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Leinster have to improve the final execution


Leinster full-back Rob Kearney

Leinster full-back Rob Kearney

Leinster full-back Rob Kearney

Last weekend in the RDS nobody could fault Leinster's application or their heart, but at crucial times their final execution just let them down.

This weekend they need to marry both facets of the performance in equal quantity on what is seen as the second major step back to recovery.

Forget about Europe for a week, tomorrow Leinster travel to Scotstoun, home of the reigning Guinness Pro 12 champions Glasgow.

But at least they travel with form on their side, with an impressive six wins out of eight Guinness PRO12 outings.

However, the magnitude of the task is still huge, and the omens are not great. The last time that Leinster snuck home with a win in Glasgow was way back in 2012, and in all honesty they have probably travelled with better teams over the years and still lost.

Despite struggling to find the same sort of form they possessed in the last two or three years, Glasgow are still a hard nut to crack on home turf.

Another uplifting performance is paramount in giving Leinster confidence and winning momentum.

The word emanating from the Leinster management team has "been don't mention the war, namely next week's clash in Toulon" instead focus 100 per cent on what is in front of you first ie this trip to Glasgow.

They are dead right, the only way forward for Leinster, for the time being at least, is to concentrate on a competition they have a realistic chance of actually competing in this year.

That may seem a bit harsh but it is the grim reality of European rugby and may be for many years to come.

Some of the more experienced Leinster players are still hoping that if they were to win all their remaining games in Europe and get some fortuitous result elsewhere, then they could still qualify.

But Toulon's historical four-try backlash battering of Clermont last week in the French Top 14, coupled with the kick in the rear they received against Wasps in the Champions Cup would suggest to most knowledgeable rugby folk that back-to-back victories against last year's European champions is perhaps now the stuff of pipe dreams.

This weekend Leinster must focus on the positives, firstly their Pro 12 form and the emergence of a number of young Leinster players for the future.

The question still remains whether these players will be able to transform Leinster into another European force, or whether the Blues will seek more marquee players from abroad to bolster their chances?

While the Leinster Academy is proving very fruitful in developing players to provincial level, is it going to produce another era of golden players that are able to take on the best teams in France or England? Time will tell.


This weekend Glasgow is the target, a team that over the years has embraced the very best of all the Scottish sides.

In some regards Glasgow have continued to persist with an expansive game-plan even when their national side failed to follow suit, and a lot of Glasgow's 15-man style is down to their innovative coach, former Scottish out-half Gregor Townsend.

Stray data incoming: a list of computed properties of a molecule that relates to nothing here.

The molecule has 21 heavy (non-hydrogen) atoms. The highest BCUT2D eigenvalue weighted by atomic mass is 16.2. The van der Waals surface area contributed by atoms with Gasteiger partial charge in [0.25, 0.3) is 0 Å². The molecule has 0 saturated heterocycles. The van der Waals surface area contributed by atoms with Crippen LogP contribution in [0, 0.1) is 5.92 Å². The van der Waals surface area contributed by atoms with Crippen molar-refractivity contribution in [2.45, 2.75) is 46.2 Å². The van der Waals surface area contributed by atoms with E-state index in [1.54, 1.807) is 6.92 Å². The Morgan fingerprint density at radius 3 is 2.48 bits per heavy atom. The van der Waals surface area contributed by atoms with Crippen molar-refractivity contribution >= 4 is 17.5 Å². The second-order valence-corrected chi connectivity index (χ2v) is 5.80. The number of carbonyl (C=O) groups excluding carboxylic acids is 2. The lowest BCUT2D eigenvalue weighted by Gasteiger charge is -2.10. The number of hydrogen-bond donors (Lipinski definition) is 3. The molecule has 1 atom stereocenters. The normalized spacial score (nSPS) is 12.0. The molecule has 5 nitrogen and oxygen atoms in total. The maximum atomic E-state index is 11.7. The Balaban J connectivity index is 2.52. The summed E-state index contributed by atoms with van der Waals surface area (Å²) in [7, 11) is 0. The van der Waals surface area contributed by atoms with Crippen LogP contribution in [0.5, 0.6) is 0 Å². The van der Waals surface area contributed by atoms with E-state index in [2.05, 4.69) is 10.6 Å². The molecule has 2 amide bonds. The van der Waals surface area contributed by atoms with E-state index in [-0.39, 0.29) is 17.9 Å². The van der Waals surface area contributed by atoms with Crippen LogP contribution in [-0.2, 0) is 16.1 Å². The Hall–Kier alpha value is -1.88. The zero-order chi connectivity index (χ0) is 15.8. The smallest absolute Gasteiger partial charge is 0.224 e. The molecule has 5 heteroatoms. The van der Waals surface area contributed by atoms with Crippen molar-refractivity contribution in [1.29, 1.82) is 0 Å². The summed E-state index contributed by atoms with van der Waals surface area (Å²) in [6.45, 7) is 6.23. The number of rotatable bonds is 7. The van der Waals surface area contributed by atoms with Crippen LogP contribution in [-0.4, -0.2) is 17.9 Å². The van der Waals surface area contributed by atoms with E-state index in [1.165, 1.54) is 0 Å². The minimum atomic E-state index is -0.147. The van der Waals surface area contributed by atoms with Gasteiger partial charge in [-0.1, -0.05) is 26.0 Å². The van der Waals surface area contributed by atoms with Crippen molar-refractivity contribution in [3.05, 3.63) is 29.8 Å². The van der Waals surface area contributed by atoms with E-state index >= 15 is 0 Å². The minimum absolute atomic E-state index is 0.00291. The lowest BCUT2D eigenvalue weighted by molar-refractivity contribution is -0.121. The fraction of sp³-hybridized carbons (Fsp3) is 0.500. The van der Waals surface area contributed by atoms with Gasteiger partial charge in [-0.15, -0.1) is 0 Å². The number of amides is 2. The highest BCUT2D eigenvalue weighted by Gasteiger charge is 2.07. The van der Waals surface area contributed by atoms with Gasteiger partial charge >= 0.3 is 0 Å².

A win for Leinster in a ground that is a notoriously hard place to win would be a huge shot in the arm before the visit to Toulon, but it will be very difficult.

Leinster showed plenty of heart last week against Ulster, and at times their first phase defence, as it had been against Bath, was excellent.

But again the problem wasn't in defence, heart or application but rather in the final execution of their play.

Like against Wasps before it all went horribly wrong.

Leinster again managed to get into good field position against Ulster only for a mistake or a breakdown in communication and continuity to deny them what should have been a much healthier looking scoreline.

Still at least Leinster won the battle up front and showed that despite failing in Europe, that they are at least learning from their mistakes.

Leinster have worked hard on their defence and set-piece game since the Wasps and Bath performances, and last week the Leinster scrum, maul and lineout looked a lot sharper than it had against the top European sides.

I guess the question begs, before Toulon, is were Leinster that improved, or were they just up against a vastly inferior pack in Ulster?

Glasgow away will be considered another step up on the road to France, but given Leinster's greater experience up front they should have the edge, despite again missing Seán O'Brien.

Glasgow live off other teams mistakes, especially given that they are prepared to move the ball from most areas of the park, which makes them attractive to watch but also very vulnerable without the ball, and this year they have lacked that cutting edge they had last year, partly due to some defections from their squad at the end of last year.

Like a lot of the teams who are reliant on their international stars, Glasgow have stuttered a bit this year. A loss to the Scarlets blotted an incredible home record, but they did bounce back with a 31-19 home win over the Ospreys and then a 35-30 away win in Cardiff, it shows that on their day what they are capable of.

However, Leinster should score a historical win.